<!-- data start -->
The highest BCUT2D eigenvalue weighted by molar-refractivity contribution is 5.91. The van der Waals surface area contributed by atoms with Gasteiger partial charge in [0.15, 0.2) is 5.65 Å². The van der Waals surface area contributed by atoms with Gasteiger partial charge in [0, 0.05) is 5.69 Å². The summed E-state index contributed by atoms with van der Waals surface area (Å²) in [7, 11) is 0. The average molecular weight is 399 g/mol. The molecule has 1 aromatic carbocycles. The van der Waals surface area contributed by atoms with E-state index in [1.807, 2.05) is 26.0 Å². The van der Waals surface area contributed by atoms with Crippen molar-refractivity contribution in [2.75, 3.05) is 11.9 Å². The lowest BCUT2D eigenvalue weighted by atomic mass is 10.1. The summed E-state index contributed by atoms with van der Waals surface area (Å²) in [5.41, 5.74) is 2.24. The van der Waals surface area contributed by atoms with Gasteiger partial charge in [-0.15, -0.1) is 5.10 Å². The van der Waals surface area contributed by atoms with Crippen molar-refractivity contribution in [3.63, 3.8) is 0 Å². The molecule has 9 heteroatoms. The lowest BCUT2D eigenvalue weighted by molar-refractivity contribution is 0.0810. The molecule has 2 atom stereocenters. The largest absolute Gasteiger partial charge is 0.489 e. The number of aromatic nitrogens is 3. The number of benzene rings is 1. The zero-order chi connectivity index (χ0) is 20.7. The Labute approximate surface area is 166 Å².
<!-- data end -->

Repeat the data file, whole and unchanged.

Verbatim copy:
The highest BCUT2D eigenvalue weighted by molar-refractivity contribution is 5.91. The van der Waals surface area contributed by atoms with Gasteiger partial charge in [0.15, 0.2) is 5.65 Å². The van der Waals surface area contributed by atoms with Gasteiger partial charge in [0, 0.05) is 5.69 Å². The summed E-state index contributed by atoms with van der Waals surface area (Å²) in [7, 11) is 0. The average molecular weight is 399 g/mol. The molecule has 1 aromatic carbocycles. The van der Waals surface area contributed by atoms with E-state index in [1.807, 2.05) is 26.0 Å². The van der Waals surface area contributed by atoms with Crippen molar-refractivity contribution in [2.75, 3.05) is 11.9 Å². The lowest BCUT2D eigenvalue weighted by atomic mass is 10.1. The summed E-state index contributed by atoms with van der Waals surface area (Å²) in [5.41, 5.74) is 2.24. The van der Waals surface area contributed by atoms with Gasteiger partial charge in [-0.15, -0.1) is 5.10 Å². The van der Waals surface area contributed by atoms with Crippen molar-refractivity contribution in [3.63, 3.8) is 0 Å². The molecule has 9 heteroatoms. The lowest BCUT2D eigenvalue weighted by molar-refractivity contribution is 0.0810. The molecule has 2 atom stereocenters. The largest absolute Gasteiger partial charge is 0.489 e. The number of aromatic nitrogens is 3. The number of benzene rings is 1. The zero-order chi connectivity index (χ0) is 20.7. The Labute approximate surface area is 166 Å².